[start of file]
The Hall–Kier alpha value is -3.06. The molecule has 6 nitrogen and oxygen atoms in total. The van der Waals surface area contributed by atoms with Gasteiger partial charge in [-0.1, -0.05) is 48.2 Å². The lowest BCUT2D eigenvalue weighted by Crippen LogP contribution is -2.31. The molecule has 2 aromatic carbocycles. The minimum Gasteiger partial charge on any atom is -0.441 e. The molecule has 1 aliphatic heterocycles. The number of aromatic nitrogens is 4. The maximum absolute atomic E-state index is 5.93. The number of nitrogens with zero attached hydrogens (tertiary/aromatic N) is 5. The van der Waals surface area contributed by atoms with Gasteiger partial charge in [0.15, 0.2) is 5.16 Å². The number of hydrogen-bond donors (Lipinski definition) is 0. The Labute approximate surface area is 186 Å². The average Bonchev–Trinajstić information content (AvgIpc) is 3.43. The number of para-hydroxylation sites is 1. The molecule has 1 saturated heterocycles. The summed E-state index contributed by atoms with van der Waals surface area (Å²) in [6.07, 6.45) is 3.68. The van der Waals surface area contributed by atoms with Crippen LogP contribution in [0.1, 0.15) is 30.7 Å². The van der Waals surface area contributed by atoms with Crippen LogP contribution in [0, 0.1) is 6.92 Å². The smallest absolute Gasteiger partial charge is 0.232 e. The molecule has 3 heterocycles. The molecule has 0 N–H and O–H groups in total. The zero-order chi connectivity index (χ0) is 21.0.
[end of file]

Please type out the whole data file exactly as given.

The Hall–Kier alpha value is -3.06. The molecule has 6 nitrogen and oxygen atoms in total. The van der Waals surface area contributed by atoms with Gasteiger partial charge in [-0.1, -0.05) is 48.2 Å². The lowest BCUT2D eigenvalue weighted by Crippen LogP contribution is -2.31. The molecule has 2 aromatic carbocycles. The minimum Gasteiger partial charge on any atom is -0.441 e. The molecule has 1 aliphatic heterocycles. The number of aromatic nitrogens is 4. The maximum absolute atomic E-state index is 5.93. The number of nitrogens with zero attached hydrogens (tertiary/aromatic N) is 5. The van der Waals surface area contributed by atoms with Gasteiger partial charge in [0.15, 0.2) is 5.16 Å². The number of hydrogen-bond donors (Lipinski definition) is 0. The Labute approximate surface area is 186 Å². The average Bonchev–Trinajstić information content (AvgIpc) is 3.43. The number of para-hydroxylation sites is 1. The molecule has 1 saturated heterocycles. The summed E-state index contributed by atoms with van der Waals surface area (Å²) in [6.07, 6.45) is 3.68. The van der Waals surface area contributed by atoms with Crippen LogP contribution in [0.1, 0.15) is 30.7 Å². The van der Waals surface area contributed by atoms with Crippen LogP contribution in [0, 0.1) is 6.92 Å². The smallest absolute Gasteiger partial charge is 0.232 e. The molecule has 3 heterocycles. The molecule has 0 N–H and O–H groups in total. The zero-order chi connectivity index (χ0) is 21.0.